14292 PERM SS2 OC


HIST-T 190 LITERARY & INTELLECTUAL TRADITIONS

STUDY ABROAD: DICTATORSHIP & RESISTANCE IN BERLIN & PRAGUE

The short twentieth century (1918‐1989) in Central Europe has been a century of war, dictatorship, devastation, and revolution. This course will allow you to develop a new understanding of this period through personal encounters with two cities: Berlin & Prague. You will study the history, read the literature, analyze the culture, and experience living in two of the most important cities in Central Europe. You will see the bullet holes that still exist on Berlin buildings, walk in the streets with the former Berlin wall marked on the ground, visit Prague’s city center, where activists marched in 1968 and 1989, experience Prague’s Wenceslas Square where Prague’s citizens resisted Nazi and Communist tanks, and learn about the Holocaust by studying at Berlin’s Holocaust museum, touring the cemetery and synagogues in Prague’s Jewish Ghetto, and taking a day‐trip from Prague to the concentration camp Theresienstadt. You will view images of dictatorship and resistance in film, photography, and avant‐garde art, and these examples will guide you in the creation of a book of collage that artistically communicates the varieties of your experience abroad.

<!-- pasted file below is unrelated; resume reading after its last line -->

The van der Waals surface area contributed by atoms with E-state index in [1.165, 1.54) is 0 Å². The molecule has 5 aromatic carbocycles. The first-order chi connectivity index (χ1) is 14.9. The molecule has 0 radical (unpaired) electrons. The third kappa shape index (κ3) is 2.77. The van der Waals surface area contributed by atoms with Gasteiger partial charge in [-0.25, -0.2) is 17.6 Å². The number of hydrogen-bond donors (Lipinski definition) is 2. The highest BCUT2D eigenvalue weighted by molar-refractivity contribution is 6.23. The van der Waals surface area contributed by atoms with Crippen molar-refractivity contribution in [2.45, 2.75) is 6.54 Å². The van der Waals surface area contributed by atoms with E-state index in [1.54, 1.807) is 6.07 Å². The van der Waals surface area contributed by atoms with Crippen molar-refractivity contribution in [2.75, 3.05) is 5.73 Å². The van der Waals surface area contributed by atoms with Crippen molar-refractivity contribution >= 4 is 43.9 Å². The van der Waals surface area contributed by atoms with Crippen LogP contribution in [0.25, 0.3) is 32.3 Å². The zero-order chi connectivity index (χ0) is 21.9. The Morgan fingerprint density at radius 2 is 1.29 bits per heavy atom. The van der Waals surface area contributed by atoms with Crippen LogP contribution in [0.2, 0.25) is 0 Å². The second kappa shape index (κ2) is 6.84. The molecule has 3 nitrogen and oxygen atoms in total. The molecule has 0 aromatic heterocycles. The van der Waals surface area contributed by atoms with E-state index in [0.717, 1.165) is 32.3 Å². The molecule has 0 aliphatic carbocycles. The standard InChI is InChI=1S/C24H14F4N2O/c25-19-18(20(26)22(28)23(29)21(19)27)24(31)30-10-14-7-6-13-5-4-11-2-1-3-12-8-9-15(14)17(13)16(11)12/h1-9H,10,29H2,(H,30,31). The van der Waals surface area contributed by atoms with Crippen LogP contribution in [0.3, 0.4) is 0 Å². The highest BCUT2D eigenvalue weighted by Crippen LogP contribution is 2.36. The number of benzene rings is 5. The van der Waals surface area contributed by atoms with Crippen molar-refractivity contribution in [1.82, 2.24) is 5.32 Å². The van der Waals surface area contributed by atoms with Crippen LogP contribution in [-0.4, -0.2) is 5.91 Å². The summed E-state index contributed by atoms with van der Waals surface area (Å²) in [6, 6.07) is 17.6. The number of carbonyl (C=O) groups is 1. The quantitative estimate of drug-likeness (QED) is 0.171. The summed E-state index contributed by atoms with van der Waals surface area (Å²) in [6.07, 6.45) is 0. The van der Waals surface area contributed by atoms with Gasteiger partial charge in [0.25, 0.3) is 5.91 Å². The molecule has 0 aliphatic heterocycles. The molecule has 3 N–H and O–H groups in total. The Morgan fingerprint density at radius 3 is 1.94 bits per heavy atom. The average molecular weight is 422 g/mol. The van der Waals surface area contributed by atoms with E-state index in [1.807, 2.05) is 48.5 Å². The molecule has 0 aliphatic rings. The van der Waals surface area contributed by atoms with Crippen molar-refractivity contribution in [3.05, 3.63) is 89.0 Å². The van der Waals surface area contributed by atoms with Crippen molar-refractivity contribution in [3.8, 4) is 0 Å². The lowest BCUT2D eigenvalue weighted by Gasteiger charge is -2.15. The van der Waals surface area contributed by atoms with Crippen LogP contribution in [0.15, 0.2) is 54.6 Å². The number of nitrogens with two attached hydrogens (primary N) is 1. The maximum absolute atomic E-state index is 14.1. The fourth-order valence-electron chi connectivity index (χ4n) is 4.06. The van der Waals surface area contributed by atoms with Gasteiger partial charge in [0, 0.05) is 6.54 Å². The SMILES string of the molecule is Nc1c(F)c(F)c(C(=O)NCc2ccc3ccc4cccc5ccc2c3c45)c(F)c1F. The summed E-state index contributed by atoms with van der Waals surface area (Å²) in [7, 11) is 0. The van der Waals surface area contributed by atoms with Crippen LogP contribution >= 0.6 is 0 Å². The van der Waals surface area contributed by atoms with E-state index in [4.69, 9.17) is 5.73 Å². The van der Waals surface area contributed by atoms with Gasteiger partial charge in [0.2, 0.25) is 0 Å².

13418 SS1 9:00-12:15P MW

*This class meets three weeks on campus then in Berlin and Prague for the rest of the summer session.*
MUS-T 190 LITERARY & INTELLECTUAL TRADITIONS

HISTORY OF ROCK AND ROLL (also titled Exploring Musical Genres: Rock N Roll, and Rock and Roll Music)

This course explores history of rock and roll, from its roots in American jazz and blues in the early twentieth century, to its most contemporary manifestations. The method for studying rock and roll in this course is to examine it as a logical result of American societal trends and cultural mores of the era.  As such, Music T-190; The History of Rock and Roll is as much a look at American society and its values as it is a music course.  The ability to read music is not required.  A term paper and two examinations (mid-term and final) are the course evaluators. Students need not have any formal training in music to benefit from this course.